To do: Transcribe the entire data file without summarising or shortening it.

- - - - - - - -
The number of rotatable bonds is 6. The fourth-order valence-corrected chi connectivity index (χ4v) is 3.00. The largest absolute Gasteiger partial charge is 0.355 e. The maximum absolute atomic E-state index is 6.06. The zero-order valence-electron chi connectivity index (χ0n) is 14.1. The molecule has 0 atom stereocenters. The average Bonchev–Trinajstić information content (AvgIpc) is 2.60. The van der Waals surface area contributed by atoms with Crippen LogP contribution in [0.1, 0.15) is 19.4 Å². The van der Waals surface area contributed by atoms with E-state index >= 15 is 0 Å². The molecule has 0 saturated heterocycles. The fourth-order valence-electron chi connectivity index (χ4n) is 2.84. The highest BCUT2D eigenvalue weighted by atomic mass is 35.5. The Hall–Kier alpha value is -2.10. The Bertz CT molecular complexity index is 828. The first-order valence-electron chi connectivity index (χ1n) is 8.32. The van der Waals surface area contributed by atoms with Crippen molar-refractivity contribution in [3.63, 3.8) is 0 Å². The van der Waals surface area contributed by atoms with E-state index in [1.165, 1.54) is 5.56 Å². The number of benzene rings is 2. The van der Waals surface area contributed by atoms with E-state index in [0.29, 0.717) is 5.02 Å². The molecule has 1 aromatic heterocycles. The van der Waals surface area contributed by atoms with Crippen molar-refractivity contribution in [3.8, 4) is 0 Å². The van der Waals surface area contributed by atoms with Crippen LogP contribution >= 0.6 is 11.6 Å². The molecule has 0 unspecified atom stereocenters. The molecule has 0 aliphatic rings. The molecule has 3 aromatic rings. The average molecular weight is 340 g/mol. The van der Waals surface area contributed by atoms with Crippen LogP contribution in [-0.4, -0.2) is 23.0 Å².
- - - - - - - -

The number of rotatable bonds is 6. The fourth-order valence-corrected chi connectivity index (χ4v) is 3.00. The largest absolute Gasteiger partial charge is 0.355 e. The maximum absolute atomic E-state index is 6.06. The zero-order valence-electron chi connectivity index (χ0n) is 14.1. The molecule has 0 atom stereocenters. The average Bonchev–Trinajstić information content (AvgIpc) is 2.60. The van der Waals surface area contributed by atoms with Crippen LogP contribution in [0.1, 0.15) is 19.4 Å². The van der Waals surface area contributed by atoms with E-state index >= 15 is 0 Å². The molecule has 0 saturated heterocycles. The fourth-order valence-electron chi connectivity index (χ4n) is 2.84. The highest BCUT2D eigenvalue weighted by atomic mass is 35.5. The Hall–Kier alpha value is -2.10. The Bertz CT molecular complexity index is 828. The first-order valence-electron chi connectivity index (χ1n) is 8.32. The van der Waals surface area contributed by atoms with Crippen molar-refractivity contribution in [3.63, 3.8) is 0 Å². The van der Waals surface area contributed by atoms with E-state index in [1.165, 1.54) is 5.56 Å². The number of benzene rings is 2. The van der Waals surface area contributed by atoms with E-state index in [0.29, 0.717) is 5.02 Å². The molecule has 1 aromatic heterocycles. The van der Waals surface area contributed by atoms with Crippen molar-refractivity contribution in [3.8, 4) is 0 Å². The van der Waals surface area contributed by atoms with Crippen LogP contribution >= 0.6 is 11.6 Å². The molecule has 0 unspecified atom stereocenters. The molecule has 0 aliphatic rings. The molecule has 3 aromatic rings. The average molecular weight is 340 g/mol. The van der Waals surface area contributed by atoms with Crippen LogP contribution in [-0.4, -0.2) is 23.0 Å².